Facebook tinkered with users’ feeds for a massive psychology experiment
By William Hughes
Jun 27, 2014 3:30 PM
Scientists at Facebook have published a paper showing that they manipulated the content seen by more than 600,000 users in an attempt to determine whether this would affect their emotional state. The paper, “Experimental evidence of massive-scale emotional contagion through social networks,” was published in The Proceedings Of The National Academy Of Sciences. It shows how Facebook data scientists tweaked the algorithm that determines which posts appear on users’ news feeds—specifically, researchers skewed the number of positive or negative terms seen by randomly selected users. Facebook then analyzed the future postings of those users over the course of a week to see if people responded with increased positivity or negativity of their own, thus answering the question of whether emotional states can be transmitted across a social network. Result: They can! Which is great news for Facebook data scientists hoping to prove a point about modern psychology. It’s less great for the people having their emotions secretly manipulated.
In order to sign up for Facebook, users must click a box saying they agree to the Facebook Data Use Policy, giving the company the right to access and use the information posted on the site. The policy lists a variety of potential uses for your data, most of them related to advertising, but there’s also a bit about “internal operations, including troubleshooting, data analysis, testing, research and service improvement.” In the study, the authors point out that they stayed within the data policy’s liberal constraints by using machine analysis to pick out positive and negative posts, meaning no user data containing personal information was actually viewed by human researchers. And there was no need to ask study “participants” for consent, as they’d already given it by agreeing to Facebook’s terms of service in the first place.
Facebook data scientist Adam Kramer is listed as the study’s lead author. In an interview the company released a few years ago, Kramer is quoted as saying he joined Facebook because “Facebook data constitutes the largest field study in the history of the world.” It’s a charming reminder that Facebook isn’t just the place you go to see pictures of your friends’ kids or your racist uncle’s latest rant against the government—it’s also an exciting research lab, with all of us as potential test subjects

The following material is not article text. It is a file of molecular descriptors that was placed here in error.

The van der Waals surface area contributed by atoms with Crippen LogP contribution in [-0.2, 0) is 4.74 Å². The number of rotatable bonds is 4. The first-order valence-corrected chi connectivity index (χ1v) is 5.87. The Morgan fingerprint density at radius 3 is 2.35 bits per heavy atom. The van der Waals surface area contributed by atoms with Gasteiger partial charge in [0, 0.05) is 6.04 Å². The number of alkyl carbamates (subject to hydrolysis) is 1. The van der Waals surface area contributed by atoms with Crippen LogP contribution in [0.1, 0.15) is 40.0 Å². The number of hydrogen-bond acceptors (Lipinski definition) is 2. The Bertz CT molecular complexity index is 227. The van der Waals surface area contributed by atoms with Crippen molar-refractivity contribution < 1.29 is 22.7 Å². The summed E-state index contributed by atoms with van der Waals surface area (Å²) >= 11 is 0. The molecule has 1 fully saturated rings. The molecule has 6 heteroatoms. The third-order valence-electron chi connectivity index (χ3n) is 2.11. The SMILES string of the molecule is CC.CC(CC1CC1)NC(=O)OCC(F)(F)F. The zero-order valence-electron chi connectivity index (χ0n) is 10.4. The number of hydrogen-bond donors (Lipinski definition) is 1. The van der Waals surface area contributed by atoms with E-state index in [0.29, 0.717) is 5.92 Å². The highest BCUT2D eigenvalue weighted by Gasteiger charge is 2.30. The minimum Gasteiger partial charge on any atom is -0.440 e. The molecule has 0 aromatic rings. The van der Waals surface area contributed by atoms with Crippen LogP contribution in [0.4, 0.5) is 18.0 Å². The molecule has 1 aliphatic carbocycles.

After reading over the paragraphs, I found it kind of difficult to find certain words or phrases that would make great hyperlinks, so I looked for the author and other facebook related links in order to service that part of the assignment. I found a link to the author, Adam Kramer, as well as the paper itself. I tried to stay away from wikipedia, and also found a great photo on the funniness of uncles and the government, something I experience daily whenever I go onto facebook haha.
Overall, I felt that the information on the paragraphs was enough to support an abstract. I felt that the passage could have given more information on how facebook users were manipulated and would have given an example of a negative an positive emotional outcome due to the posts. I myself would have added some issues on the privacy of facebook overall, as I felt the passage began to delve into that aspect in the second paragraph, which I also treid to expand through my multi media. When I was adding multi media, I tried to stay a little bit funny as always, while still trying to make a point. I included a youtube video from South Park, more importantly the HumanCentIPAD episode. The episode’s concept and execution is vulgar, like any south park episode, but I think the situation when Kyle quickly signs his name on the document with reading the text is a great example of how people feel about the privacy settings on a social media site; most will quickly agree to let anyone see what they say or post without caring about the other smaller details. The episode is a great satire of that sort of situation, and is quite hilarious in the execution. My other posts still tried to remain funny and entertaining while showing the truth of how we feel about Facebook and other social media.
If my users don’t click my links, I would first be very angry!!!! Lol. But in all seriousness, my links add some information on the background of the author and research while giving a few pop culture and social arguments through the photos and video that are entertaining and easy to understand when it comes to this topic.